The National Archives and Records Administration’s recent announcement that there will be no Barack Obama Presidential Library was met with understandable outrage from historians and transparency advocates, who saw it as a blow to a functioning democracy. However, as the National Security Archive’s Nate Jones was quick to point out, this discussion needs to be understood in the larger context of NARA’s current failings in the presidential library system, where FOIA requests can take years, even decades.
Ahead of Watergate, J. Edgar Hoover gave Richard Nixon’s campaign political intelligence warning of an emerging Democratic conspiracy
A month and a half before the White House Plumbers unit was established, Federal Bureau of Investigation Director J. Edgar Hoover contributed the paranoia that would lead to the Watergate affair when he passed political intelligence to a senior member of the Richard Nixon White House and Nixon reelection campaign. According to Hoover’s intelligence, a conspiracy was emerging between several key Democrats, the media, and a former senior FBI official. Hoover’s source for this deep state conspiracy? A rumor from a friend, two of Hoover’s critics speaking to each other, and a misrepresentation of the facts.
The Federal Bureau of Investigation has made an initial release of its files on television executive Roger Ailes. Consisting largely of glowing background checks for a potential Presidential appointment under Richard Nixon, two interesting details have emerged from the file - the first is a 1974 arrest for felony firearms possession and the second is a brief interview documenting the minor role Ailes played in the FBI’s investigation into John Hinckley, Jr. following the attempted assassination of Ronald Reagan.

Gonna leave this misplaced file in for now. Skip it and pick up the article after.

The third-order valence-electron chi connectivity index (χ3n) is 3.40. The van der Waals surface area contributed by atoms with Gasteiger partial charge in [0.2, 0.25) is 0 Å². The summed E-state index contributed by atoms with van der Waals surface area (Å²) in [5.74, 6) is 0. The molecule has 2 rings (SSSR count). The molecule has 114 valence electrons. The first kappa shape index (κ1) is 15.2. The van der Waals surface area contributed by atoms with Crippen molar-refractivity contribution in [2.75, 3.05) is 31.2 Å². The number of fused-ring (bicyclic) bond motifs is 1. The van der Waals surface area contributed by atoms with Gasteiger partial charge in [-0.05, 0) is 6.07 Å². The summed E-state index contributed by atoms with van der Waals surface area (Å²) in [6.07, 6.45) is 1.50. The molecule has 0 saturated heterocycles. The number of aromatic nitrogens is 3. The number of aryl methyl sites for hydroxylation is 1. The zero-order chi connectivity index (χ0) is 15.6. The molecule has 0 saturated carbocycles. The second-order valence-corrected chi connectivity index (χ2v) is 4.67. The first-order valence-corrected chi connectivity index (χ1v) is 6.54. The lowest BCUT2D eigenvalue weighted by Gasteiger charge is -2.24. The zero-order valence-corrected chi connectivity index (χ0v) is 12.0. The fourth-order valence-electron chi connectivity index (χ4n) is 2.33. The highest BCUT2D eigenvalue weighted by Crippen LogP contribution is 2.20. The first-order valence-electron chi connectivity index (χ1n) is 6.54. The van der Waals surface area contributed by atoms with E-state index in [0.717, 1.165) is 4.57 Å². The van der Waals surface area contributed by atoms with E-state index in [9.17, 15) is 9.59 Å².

A counterintelligence success years in the making was framed as a lucky break fueled by drunk driving
The Federal Bureau of Investigation file on Oleg Lyalin offers new insight into what’s been called “the single biggest action taken against Moscow by any western government” - the 1971 expulsion of dozens of Soviet personnel. According to the narrative established at the time, and repeated even in recent publications, Lyalin’s defection “led to the discovery and deportation of 105 Soviet officials who were accused of spying in Britain” and was prompted by a drunk driving arrest. As his FBI file shows, however, the real story is more complicated than that and has long been one of MI-5’s closely held secrets.
Richard Nixon’s unsuccessful 1937 application to be a special agent with the Federal Bureau of Investigation is a fairly well-known bit of presidential trivia. But as the Bureau’s own records show, answering the obvious corollary - why wasn’t Nixon FBI material - isn’t so easy.